It's been five years since we began a reluctant (but very much necessary) journey with Jonathan to help him assimilate to everyday life while on the spectrum. And if you would have told me that five years from then our boy would be "graduating" from the program, reveling in being the center of attention, yapping constantly for two hours, and appreciating everyone that was there in his own personal way--there is no way I'd have believed you.
Yet that is what happened yesterday.
Our journey, as is the case with most along the autism spectrum, has been a roller coaster ride. Five years ago Jonathan was barely verbal and he communicated mostly by pinching anyone who didn't give him his way. He wasn't potty trained and we didn't have a clue how we'd be teaching him that with a communication barrier. He had some epic meltdowns in public and in private.
Yet Jonathan has always had a loving side too, and Jen and I and his WEAP (Wisconsin Early Autism Project) team wanted to coax as much of that out as possible. Yesterday it was evident that that particular mission had been accomplished--but it was so much more. No coaxing was necessary when it was all fueled by a boy's genuine excitement and sense of pride at graduating the program. It was Jonathan showing love for his friends and teachers, but on top of that he was the life of the party, something we would never have believed could happen back in 2011.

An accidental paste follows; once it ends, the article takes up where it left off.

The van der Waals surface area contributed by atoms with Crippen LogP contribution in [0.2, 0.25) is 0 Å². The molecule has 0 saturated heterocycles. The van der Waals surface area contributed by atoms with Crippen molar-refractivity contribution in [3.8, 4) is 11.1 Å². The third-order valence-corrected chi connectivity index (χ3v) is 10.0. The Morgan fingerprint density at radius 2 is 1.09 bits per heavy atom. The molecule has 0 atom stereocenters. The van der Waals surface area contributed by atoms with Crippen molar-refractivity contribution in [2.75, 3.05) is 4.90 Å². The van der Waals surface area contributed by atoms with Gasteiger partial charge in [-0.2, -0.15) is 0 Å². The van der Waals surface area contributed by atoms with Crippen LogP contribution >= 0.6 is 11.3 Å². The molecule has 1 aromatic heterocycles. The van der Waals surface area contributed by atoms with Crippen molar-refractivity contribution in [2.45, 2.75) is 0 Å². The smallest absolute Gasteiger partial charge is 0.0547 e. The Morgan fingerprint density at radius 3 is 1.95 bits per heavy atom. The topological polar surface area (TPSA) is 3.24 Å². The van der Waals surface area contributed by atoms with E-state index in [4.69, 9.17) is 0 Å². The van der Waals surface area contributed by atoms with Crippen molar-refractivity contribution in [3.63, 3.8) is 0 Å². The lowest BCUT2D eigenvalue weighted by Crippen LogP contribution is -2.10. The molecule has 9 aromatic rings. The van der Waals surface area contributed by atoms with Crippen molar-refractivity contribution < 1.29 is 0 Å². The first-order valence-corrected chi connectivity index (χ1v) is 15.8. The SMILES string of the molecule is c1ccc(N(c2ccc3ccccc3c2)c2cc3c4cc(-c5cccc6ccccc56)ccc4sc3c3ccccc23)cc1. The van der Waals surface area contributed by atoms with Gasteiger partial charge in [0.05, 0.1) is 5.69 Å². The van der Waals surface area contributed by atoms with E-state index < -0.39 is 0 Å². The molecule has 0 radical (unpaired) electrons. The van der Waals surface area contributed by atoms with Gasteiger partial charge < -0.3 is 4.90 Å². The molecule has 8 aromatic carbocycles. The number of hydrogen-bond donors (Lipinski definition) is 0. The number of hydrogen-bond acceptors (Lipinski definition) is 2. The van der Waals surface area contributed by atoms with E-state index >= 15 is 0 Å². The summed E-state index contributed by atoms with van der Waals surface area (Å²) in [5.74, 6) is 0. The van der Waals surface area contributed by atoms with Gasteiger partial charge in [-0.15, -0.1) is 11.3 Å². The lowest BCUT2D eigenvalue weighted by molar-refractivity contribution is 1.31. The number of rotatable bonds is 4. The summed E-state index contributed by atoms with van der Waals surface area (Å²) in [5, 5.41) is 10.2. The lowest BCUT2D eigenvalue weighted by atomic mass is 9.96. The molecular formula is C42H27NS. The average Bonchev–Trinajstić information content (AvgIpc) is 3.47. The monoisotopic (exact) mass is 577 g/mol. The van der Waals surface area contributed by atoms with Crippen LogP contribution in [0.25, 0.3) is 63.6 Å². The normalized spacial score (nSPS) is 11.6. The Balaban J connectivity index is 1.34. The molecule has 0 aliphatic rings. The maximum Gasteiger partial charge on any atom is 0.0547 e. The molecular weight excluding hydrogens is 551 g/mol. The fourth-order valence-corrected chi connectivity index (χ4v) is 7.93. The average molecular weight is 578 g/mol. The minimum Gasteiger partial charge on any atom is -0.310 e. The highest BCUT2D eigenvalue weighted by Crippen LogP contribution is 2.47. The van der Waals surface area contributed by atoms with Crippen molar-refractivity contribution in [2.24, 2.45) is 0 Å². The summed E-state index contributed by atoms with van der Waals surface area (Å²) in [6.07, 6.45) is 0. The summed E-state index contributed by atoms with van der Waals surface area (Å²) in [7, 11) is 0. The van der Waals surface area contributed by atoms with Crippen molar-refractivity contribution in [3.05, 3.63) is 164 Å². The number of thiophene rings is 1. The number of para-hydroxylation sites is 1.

Many of his therapists (aka "big friends") were there, including Stephanie, his first senior; Ali and Katie, his first line therapists; Jevin, his most recent senior; Chelsea, the "friends club" leader; Jenna, Caleb, and Caitlin--the more recent line therapists. His first/second grade teaching team of Ms. Bradley, Mrs. Carden and Mrs. Olander were there, and they have had an enormous impact on Jonathan as well--treating him like every other student and yet still giving him the personal attention he needs.
When we came to the realization that Jonathan was ready to move on to the next chapter in his journey, it felt like the universe looked at him, looked at us and gave our family a wink, a nod and a giant thumbs up. The WEAP team was gracious, proud and accommodating, and suggested that we have this graduation ceremony. Jevin made him a diploma, and Jonathan gave a speech (much of it was Sesame Street scripting, but he was still fearless).
We know this is just a stop on the journey. But it's one we can stop at, look around and be incredibly thankful to everyone that has shaped our boy into the awesome little person he's become. We can look forward with much less apprehension and much more excitement. We are humbled and appreciative. But mostly, we are proud of our son and all that he's accomplished so far.